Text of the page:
You can add your name to this list by donating at

Take action with the FSF

Contributions from thousands of individual members enable the FSF's work. You can contribute by joining at If you're already a member, you can help refer new members (and earn some rewards) by adding a line with your member number to your email signature like:

I'm an FSF member -- Help us support software freedom!

The FSF is also always looking for volunteers ( From rabble-rousing to hacking, from issue coordination to envelope stuffing -- there's something here for everybody to do. Also, head over to our campaign section ( and take action on software patents, DRM, free software adoption, OpenDocument, RIAA and more.

Copyright © 2013 Free Software Foundation, Inc.

This work is licensed under the Creative Commons Attribution-No Derivative Works 3.0 United States License. To view a copy of this license, visit or send a letter to Creative Commons, 171 Second Street, Suite 300, San Francisco, California, 94105, USA.

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Friday, February 1, 2013

Will you be at LibrePlanet? Register today for March 23-24

Register now

Hi ,

We're excited to announce that registration is now open for LibrePlanet 2013: "Commit Change."

LibrePlanet is a yearly conference where the global free software community comes together to learn from each other, face challenges and welcome newcomers. This year, the conference focuses on bringing together the diverse voices that have a stake in free software, from software developers to activists, academics to computer users. The theme is called "Commit Change," and it's about drawing ideas from everyone to create the software freedom we need.

If you're an FSF associate member, you can sign up now at no cost! Otherwise, we invite you to become a member for gratis admission and a host of other benefits, including an account on our brand new Jabber chat server. You can also attend the conference at the non-member rate.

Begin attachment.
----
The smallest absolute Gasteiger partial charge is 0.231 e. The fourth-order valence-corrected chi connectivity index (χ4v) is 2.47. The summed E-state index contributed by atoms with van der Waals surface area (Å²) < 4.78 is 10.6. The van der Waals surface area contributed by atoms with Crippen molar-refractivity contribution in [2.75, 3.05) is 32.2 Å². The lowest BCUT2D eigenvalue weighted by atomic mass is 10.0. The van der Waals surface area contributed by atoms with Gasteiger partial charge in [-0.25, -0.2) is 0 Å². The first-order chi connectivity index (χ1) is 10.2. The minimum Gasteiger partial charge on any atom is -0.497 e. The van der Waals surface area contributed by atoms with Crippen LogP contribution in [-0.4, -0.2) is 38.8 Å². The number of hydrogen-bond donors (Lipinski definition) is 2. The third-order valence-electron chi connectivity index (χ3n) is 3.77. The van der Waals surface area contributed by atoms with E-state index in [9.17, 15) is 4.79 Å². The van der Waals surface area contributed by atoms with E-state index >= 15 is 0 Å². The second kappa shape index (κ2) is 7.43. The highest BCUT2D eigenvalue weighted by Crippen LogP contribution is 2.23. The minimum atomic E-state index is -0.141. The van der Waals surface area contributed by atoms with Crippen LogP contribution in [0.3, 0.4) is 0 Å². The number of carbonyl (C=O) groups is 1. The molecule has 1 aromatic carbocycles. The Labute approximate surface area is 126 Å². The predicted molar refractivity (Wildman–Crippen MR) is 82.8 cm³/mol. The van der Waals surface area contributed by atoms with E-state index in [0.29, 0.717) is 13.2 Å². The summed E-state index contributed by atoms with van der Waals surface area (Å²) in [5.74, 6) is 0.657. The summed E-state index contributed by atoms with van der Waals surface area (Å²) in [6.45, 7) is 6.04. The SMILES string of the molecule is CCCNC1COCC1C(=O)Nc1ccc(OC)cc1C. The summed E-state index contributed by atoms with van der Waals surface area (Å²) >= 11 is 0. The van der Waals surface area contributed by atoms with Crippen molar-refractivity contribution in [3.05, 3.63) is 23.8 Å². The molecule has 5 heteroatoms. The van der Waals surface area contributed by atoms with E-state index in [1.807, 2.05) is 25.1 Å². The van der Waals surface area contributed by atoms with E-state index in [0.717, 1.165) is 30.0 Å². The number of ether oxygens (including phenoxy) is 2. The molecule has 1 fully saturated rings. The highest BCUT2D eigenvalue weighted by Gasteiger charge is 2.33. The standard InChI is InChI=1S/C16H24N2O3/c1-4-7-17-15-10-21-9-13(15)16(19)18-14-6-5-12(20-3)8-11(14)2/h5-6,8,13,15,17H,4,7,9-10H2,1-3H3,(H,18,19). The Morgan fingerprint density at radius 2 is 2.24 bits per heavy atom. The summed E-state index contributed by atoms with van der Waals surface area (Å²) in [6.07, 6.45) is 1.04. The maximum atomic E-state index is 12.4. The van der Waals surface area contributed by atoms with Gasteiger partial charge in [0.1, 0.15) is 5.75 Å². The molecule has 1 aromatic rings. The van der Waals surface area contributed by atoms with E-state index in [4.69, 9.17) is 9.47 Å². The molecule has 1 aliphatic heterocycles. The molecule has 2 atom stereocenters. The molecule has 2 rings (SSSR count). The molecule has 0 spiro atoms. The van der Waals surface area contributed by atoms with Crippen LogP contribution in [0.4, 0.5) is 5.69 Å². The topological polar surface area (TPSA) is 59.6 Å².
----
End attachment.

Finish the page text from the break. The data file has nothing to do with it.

The conference will feature a keynote address by Karen Sandler, executive director of the GNOME Foundation and renowned software freedom advocate. LibrePlanet will also include workshops in using free programs, talks and discussion panels with free software luminaries, plentiful networking opportunities and a pre-conference social gathering. In addition to Karen, the program includes sessions with Stefano Zacchiroli, Project Leader at Debian, Wendy Seltzer of the W3C, and our own Richard Stallman.

If you're interested in technology's role in struggles for justice, community, and freedom, then you will find a lot to be excited about at LibrePlanet. Join us at LibrePlanet 2013 and help Commit Change.

Register for the conference now or become a member to attend at no cost.

Hope to see you at LibrePlanet!

Zak Rogoff,
Campaigns Manager

PS: Today is the very last day of our recruitment drive, and we're very close to reaching our goal of 120 new members. If you become a member today, you'll help us shatter our goal and do more for software freedom in 2013.

Read this message online at

Follow us at | Subscribe to our blogs via RSS at
Join us as an associate member at

Make sure we have your correct location information — please do not forward this email with this link intact.

Sent from the Free Software Foundation,

51 Franklin Street
Fifth Floor
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United States

You can unsubscribe to this mailing-list by visiting the link

To stop all email from the Free Software Foundation, including Defective by Design,